❚ “A contemporary story that strikes a chord on many levels. There is no great plot, or surprise ending but Kureishi does poignantly detail British attitudes towards foreigners, as well as strongly held opinions on race, politics and sexuality. As a non-Brit I enjoyed the ’70s UK education, especially the pop culture and politics. This story was a real journey.” – Rachel

Published 1990
Faber & Faber
288 pages

Tess Of The D’Urbervilles – Thomas Hardy

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Chosen by Ros

In this 1891 book, a poor young woman discovers she may be descended from nobility and goes in search of a better life

❚ “Tess Durbeyfield is a complex character considered by some a hopeless victim and by others an archetype of feminine strength. Either way her actions and those forced upon her act as a make or break for many readers who over the years have either loved or despised Tess of the D’Urbervilles.

“Tess is the eldest of seven children with peddlers for parents. News that they may be descendants of nobility causes her parents to send Tess off to the D’Urberville Estate in hope of financial aid. Herein begins the spate of ill-fortunes bestowed on our eponymous protagonist.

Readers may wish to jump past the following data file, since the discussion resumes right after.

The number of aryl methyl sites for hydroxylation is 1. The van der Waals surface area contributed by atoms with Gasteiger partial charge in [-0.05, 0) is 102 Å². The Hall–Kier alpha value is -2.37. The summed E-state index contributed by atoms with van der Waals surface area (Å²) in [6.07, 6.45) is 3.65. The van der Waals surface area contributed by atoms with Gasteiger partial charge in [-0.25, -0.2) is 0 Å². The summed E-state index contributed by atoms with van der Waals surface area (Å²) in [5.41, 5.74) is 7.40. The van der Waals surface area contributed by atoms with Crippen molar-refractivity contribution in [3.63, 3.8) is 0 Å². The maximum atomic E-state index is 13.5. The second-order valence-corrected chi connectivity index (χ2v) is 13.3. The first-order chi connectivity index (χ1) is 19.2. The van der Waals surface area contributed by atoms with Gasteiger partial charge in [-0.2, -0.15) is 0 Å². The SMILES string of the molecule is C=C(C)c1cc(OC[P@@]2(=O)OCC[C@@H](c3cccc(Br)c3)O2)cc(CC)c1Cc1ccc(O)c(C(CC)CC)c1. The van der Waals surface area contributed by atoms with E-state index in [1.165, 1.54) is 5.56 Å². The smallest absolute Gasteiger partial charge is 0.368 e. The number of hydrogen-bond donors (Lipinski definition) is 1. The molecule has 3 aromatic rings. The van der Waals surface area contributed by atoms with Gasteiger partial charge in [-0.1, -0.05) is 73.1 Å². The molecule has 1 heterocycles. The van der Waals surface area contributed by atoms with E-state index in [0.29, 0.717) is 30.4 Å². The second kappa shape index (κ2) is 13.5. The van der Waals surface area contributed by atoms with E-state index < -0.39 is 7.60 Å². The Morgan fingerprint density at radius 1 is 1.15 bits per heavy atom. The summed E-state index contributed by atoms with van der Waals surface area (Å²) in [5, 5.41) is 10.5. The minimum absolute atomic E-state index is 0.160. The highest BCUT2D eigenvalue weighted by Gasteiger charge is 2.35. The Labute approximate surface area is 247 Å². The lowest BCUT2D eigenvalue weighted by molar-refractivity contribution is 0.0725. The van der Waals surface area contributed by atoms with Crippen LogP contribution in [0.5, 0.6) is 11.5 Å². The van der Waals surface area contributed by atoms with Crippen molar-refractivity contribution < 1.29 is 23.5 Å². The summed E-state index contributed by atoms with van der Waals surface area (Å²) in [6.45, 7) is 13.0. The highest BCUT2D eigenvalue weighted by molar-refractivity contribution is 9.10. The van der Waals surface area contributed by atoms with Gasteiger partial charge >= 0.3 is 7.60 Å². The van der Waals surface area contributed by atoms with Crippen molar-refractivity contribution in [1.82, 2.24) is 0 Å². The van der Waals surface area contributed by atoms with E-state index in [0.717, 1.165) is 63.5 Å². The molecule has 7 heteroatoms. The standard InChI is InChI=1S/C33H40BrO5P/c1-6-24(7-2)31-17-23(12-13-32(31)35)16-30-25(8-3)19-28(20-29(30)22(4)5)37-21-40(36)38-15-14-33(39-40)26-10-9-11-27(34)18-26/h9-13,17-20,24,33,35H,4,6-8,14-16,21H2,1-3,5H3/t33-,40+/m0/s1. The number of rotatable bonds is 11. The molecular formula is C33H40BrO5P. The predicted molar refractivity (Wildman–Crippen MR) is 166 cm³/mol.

“She is betrayed by the callousness of religion, by social convention and by men who exploit her. Her virtue is destroyed and her life is shaped by a continual suffering for crimes that are not her own. She is cast out by a morally hypocritical society but remains loyal, hardworking and has steadfast hope under adversity. She is expertly written, so much so it is impossible to not feel anguish and frustration at the unfairness of her life.

“Early critics attacked Hardy for the novel’s subtitle A Pure Woman arguing that Tess could not possibly be considered pure. They also denounced his frank, for the time, depiction of sex, criticism of organised religion and dark pessimism. Today the novel is praised as a courageous call for righting many of the ills Hardy found in Victorian society and as a link between the late Victorian literature of the end of the nineteenth century and that of the modem era.”

A strong woman who recklessly throws away her strength, she is worse than a weak woman who has never had any strength to throw away.